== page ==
Summary: Evangelism and church growth, just like all of life, is a team effort.

Becoming a Team Player

Eph 4:1-3 “I, therefore, the prisoner of the Lord, beseech you to walk worthy of the calling with which you were called, with all lowliness and gentleness, with longsuffering, bearing with one another in love, endeavoring to keep the unity of the Spirit in the bond of peace”

Every sports team has its stars – the John Elways, Ken Griffey Jrs., Michael Jordans. They’re the reason fans come out to watch the games, and they often find themselves in the center of the spotlight, overcome with adulation. The fans may not grasp it, but the players themselves understand one basic truth about team sports; stars wouldn’t be stars without the support of the team.

Every year around Christmas time Dan Marino does the commercial for Isotoner Gloves, “Take care of the hands that take care of you.” The point of the commercial (beyond selling gloves) is that Dan Marino wouldn’t be able to pull off all of those 4th quarter come-backs without the assistance of his front line. That’s because, even though the stars get much of the glory, football is a team sport.

It’s this way in other areas of life. Whenever movie stars win an Oscar, they give the same basic speech, “I would like to thank all the people who helped make this night possible – my agent, my manager, my director, my producer,” and on and on. That’s because it’s the same in Hollywood as it is in business, or sports, or any other area of life, it requires a great deal of effort on the part of many people for one person to succeed.

On July 20, 1969, when Neil Armstrong walked on the moon, he was the focus of attention for the entire planet. Today, whenever the Apollo voyage to the moon is discussed, Neil Armstrong’s name is the one everyone remembers. His statement, “One small step for man..” will be remembered for generations. What often isn’t remembered, however, is the fact that the Apollo expedition took place because a very large and committed team of individuals sacrificed day and night for years to make it happen. Neil Armstrong was only one of 218,000 involved in that single project. He may have gotten most of the glory, but he will be the first to tell you that it was a team effort. That’s the way it is with every area of life. Life is a team sport. God means for us to work together, to be flexible, to love in all things, to be successful and happy. One person alone cannot do it.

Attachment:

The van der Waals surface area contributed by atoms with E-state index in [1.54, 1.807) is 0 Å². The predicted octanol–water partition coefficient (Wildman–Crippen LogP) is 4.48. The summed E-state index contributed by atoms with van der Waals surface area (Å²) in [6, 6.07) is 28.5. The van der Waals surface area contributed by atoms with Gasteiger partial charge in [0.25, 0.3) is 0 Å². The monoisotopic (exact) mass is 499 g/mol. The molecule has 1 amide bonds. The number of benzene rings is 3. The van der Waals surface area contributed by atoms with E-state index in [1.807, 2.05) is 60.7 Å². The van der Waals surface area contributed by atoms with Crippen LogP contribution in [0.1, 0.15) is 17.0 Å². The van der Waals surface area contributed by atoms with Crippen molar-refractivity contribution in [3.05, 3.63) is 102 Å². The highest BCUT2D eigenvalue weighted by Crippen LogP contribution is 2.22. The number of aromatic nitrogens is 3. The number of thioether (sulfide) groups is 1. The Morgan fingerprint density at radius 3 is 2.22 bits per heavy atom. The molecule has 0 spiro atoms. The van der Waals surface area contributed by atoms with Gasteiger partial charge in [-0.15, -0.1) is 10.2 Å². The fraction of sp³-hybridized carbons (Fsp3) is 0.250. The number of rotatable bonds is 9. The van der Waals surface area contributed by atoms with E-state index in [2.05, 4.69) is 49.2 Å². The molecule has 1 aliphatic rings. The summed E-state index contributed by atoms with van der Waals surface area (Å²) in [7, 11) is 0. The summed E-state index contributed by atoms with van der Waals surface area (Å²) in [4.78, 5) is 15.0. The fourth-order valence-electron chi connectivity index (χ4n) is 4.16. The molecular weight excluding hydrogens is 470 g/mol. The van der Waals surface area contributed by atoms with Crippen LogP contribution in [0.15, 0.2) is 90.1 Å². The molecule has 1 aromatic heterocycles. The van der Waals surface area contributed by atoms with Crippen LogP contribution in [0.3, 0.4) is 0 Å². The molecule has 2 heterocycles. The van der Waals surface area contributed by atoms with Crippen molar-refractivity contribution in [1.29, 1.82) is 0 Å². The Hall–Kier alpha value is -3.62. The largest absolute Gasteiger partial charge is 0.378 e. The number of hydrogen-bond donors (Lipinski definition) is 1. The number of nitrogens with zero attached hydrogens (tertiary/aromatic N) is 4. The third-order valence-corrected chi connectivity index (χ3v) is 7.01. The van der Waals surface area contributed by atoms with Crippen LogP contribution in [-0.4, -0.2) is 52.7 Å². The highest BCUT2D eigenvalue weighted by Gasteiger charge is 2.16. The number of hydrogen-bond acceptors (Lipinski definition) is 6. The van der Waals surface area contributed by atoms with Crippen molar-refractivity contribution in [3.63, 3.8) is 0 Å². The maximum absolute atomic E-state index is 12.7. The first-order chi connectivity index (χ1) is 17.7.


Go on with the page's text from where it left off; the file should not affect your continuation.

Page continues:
It’s the same way at church. Church is a team effort. In order to do the work that God has called us to do, we must work together as a team. God’s method for the church is that it operates as a team. The old model is that the church hires a “professional” or group of professionals to do the work of the ministry for the people, who are the recipients of ministry. That’s not the biblical model. The bible tells us God’s method in Eph 4:11-12 “It was He who gave some to be apostles, some to be prophets, some to evangelists, and some to be pastors and teachers, to prepare God’s people for works of service, so that the body of Christ may be built up.”

God’s plan of evangelism is teamwork, but it’s not always easy for us. A survey among missionaries revealed that their #1 problem on the mission field wasn’t loneliness, culture shock, or finances, as one might expect. The #1 problem missionaries face, according to missionaries, is the inability to get along with other missionaries. It’s hard to imagine that a group of individuals who leave family, friends, and financial security would have difficulty getting along, but this is the case.

Evangelism and church growth, just like all of life, is a team effort. In order to succeed as a church and as individuals, we must develop a Team Player mentality. In Eph 4 Paul shows us how to do this. V.2 “be completely humble and gentle; be patient, bearing with one another in LOVE.” There are key words in this verse that are the basis for developing an attitude of a team player. Paul said, “Be HUMBLE, Be GENTLE, Be PATIENT, BE LOVING. Looking at these attitudes and considering how we can further develop them in our own lives is our purpose today. First of all, Paul said, “BE Humble.” That means having an attitude that says…

I. The TEAM Is More Important Than Me.

When Lou Holtz began his coaching career at the Univ of Minnesota he gave every player on his team a T-shirt. Printed across the chest in large block letters was the word, “TEAM.” Beneath TEAM, in tiny letters was the word “Me.” Holtz told his team, “This T-shirt serves to remind you that the team is more important than you are, and you should always put the team above you.”

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